How do you take a traditional making process – one that is almost as old as mankind, and typically bears visual markings that relate the final product to one person or place or culture – and transform it into something that becomes an aesthetic yet modern interpretation of cultural hybridization, and pluralism?
Faculty and students from our MFA in Design program decided to take on the challenge. The result? A distinctive collection of art objects that has made its way to being showcased at the Rossana Orlandi Gallery in Milan as part of the Milan Design Week, from June 7-12, 2022.
‘Melting Pottery’ is the name of this art collection that re-envisions the humble ceramic vessel used to store and transport goods centuries ago. The project was led by MFA in Design faculty members Marco Bruno and Giovanni Innella. Bruno explains how the idea came around.
“If you think of contemporary trade, shipping containers and crates might be what comes to your mind,” he says, “But it hasn’t always been like that. All ancient civilizations overlooking the seas in the Mediterranean and Middle Eastern regions made substantial use of ceramic jars, amphorae, and vessels of all sorts to ship various kinds of goods. While being a standard way for packing and shipping goods, those ceramic vessels were also aesthetically characterized according to their provenance, function and the era they were produced.”
Starting from this notion of the ceramic vessels as artifacts that connect different people and cultures, and taking advantage of technology, faculty and staff thought of a series of semantically and culturally charged ceramic vessels. The result was an array of artifacts – that all boast a special feature.
“These ceramic vessels are unique,” says Bruno. “There are 51 vases, and they are split into two, with the two halves being interchangeable across the whole series of vessels – resulting in 2601 possible combinations. This leads to a collection of ever-changing artifacts that can be combined in many different configurations to reflect the exchange and contamination of cultures we experience in our societies, and, in our very diverse workgroup at VCUarts Qatar who collaborated on this project.”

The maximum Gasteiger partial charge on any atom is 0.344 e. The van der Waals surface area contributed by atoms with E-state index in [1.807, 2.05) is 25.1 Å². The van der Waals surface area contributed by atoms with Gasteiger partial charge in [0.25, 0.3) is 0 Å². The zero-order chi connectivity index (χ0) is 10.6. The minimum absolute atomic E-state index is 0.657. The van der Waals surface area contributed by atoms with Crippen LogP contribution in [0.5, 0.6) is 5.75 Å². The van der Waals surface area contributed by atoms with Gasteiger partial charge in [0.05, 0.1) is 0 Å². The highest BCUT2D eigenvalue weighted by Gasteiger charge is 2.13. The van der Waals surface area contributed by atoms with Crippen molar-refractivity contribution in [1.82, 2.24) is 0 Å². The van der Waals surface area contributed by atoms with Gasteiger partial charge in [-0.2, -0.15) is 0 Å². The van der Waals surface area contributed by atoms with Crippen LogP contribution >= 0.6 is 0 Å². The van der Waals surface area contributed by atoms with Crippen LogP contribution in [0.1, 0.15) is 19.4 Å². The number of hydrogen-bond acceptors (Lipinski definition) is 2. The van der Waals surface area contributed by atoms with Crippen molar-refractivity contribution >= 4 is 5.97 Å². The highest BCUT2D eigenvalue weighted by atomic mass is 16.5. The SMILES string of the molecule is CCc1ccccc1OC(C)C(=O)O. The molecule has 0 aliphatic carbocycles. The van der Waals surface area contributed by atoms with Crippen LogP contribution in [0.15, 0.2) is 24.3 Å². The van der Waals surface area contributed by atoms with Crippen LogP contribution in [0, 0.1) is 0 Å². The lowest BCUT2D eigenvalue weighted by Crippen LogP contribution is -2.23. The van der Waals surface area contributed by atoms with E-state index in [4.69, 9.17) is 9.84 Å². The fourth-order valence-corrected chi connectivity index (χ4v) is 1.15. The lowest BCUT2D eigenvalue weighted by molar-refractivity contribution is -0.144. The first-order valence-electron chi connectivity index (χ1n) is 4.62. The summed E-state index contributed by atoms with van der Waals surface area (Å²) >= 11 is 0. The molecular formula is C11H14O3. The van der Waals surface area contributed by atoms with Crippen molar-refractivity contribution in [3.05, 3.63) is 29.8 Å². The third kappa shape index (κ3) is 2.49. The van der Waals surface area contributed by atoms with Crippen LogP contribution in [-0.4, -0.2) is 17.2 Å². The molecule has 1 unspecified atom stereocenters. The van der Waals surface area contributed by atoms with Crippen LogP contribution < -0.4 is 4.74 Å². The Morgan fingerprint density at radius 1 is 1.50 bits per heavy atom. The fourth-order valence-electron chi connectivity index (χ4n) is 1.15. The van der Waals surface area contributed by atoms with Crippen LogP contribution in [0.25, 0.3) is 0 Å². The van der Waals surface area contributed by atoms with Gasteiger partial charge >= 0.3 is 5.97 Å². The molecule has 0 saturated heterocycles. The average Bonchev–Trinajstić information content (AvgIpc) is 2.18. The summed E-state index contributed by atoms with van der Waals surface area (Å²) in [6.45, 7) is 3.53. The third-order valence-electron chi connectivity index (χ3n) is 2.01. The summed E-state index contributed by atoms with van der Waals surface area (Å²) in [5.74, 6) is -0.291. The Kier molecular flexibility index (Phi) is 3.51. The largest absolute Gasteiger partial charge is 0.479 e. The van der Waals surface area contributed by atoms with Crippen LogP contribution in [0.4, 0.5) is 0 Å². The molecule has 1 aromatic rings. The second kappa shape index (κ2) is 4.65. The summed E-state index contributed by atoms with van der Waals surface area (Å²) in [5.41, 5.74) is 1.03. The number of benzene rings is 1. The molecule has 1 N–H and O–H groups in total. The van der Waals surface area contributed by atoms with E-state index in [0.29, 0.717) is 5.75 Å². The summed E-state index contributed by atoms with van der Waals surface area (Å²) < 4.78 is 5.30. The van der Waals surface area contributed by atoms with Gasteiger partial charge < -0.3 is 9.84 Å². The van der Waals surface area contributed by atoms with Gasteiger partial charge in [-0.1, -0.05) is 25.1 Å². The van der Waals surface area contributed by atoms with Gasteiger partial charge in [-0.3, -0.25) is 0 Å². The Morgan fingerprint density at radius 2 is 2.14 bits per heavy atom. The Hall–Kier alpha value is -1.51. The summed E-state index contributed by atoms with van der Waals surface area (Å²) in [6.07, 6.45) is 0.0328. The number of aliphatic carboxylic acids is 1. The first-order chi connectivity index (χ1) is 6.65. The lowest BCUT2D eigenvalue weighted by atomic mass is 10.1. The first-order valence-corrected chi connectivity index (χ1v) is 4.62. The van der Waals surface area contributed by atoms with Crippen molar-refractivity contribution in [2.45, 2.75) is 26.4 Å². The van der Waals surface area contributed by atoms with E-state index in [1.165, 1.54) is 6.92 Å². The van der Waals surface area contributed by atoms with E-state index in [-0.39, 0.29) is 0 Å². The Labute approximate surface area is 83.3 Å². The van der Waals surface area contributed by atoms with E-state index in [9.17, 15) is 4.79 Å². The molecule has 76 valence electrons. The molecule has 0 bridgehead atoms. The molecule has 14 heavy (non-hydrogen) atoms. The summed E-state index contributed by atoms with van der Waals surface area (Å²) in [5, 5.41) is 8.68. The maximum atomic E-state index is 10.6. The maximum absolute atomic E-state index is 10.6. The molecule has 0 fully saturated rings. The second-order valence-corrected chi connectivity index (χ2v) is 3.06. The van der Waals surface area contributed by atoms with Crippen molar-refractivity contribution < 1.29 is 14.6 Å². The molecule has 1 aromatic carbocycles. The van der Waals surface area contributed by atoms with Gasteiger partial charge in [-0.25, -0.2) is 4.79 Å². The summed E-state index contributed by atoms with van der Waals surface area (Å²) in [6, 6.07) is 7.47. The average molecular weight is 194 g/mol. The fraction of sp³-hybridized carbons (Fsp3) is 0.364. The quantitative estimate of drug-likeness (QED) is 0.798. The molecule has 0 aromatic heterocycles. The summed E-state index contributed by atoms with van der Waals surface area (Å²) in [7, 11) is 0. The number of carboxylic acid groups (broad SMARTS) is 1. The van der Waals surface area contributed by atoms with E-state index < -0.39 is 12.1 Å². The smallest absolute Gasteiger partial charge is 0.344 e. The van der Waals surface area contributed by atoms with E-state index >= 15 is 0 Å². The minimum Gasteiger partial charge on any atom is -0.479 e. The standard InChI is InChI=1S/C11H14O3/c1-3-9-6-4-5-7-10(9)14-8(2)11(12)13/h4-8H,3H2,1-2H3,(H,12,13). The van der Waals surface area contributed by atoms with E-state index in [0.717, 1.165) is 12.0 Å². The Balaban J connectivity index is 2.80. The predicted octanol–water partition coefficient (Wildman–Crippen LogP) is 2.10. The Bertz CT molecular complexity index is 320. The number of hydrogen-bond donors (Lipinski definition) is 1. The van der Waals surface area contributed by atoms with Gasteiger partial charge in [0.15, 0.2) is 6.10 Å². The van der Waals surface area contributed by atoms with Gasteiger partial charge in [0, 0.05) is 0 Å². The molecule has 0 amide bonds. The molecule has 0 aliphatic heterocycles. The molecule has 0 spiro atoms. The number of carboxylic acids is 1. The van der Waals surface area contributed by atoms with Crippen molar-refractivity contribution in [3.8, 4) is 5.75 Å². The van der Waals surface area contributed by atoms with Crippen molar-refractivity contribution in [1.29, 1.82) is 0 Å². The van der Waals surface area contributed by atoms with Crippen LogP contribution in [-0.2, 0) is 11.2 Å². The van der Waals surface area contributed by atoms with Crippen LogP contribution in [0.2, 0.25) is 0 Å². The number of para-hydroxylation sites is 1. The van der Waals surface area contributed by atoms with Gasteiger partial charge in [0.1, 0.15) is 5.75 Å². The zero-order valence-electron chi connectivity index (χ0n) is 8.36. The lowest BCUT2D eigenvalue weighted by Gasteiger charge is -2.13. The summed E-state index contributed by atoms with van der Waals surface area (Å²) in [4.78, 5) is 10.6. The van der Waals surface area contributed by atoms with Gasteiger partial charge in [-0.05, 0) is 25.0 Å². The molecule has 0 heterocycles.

Indeed, the faculty and staff who collaborated on this project were drawn from over a dozen nationalities. The student participants were Abdulrahman Al Muftah (Qatar), Alaa Albarazy (Syria), Anurag Wallace (India), Ayah Elnour (Sudan), Faheem Khan (Bangladesh), Gabrielle Tesfaye (USA), Genta Retkoceri (Kosovo), Sidra Sohail (Pakistan), Somaia Dorzadeh (Iran), Tharwa Dalansi (Tunisia), and Steffi Braganza (India).
Innella, who co-led the project, adds, “The artifacts generated are a testimony to technology as well as heritage; each piece is a blend of traditional design, computational engineering, and digital manufacturing. The playful recombination of the two halves across the whole collection sends a message of cultural integration, while acknowledging our different identities.”
Prior to production, participants started out by researching ceramic vessels from various past cultures and civilizations. The jarrah of the Palestinian communities, the gargoulette used in Tunisia, the typical southern European wine flask, the milk can used in North America, the Eritrean mesob – these were just some of the starting points for the designers to define the profiles of their own containers.
The vessels were 3D-printed with a special machine capable of printing large pieces in clay. This machine was developed in Italy by Bruno Demasi, a digital ceramist, and founder of ClayCode, an artisanal company working on innovative clay productions. A series of parametric modifiers helped the students and faculty add features that further identify artifacts. For instance, a few vessels were designed to resemble woven wicker baskets or decorations typical to some parts of India, expanding the possibilities available to designers.
In addition to Bruno and Innella, Rab McClure (USA), Reema Abu Hassan (Palestine/Canada), Stella Colaleo (Italia), and Yasmeen Suleiman (Palestine/Jordan) were other VCUarts Qatar faculty members who took part in the project.
The finished series has already been displayed at renowned design venues in Italy such as Circolo del Design in Torino, and at Munlab, Ecomuseo dell’argilla, in Cambiano.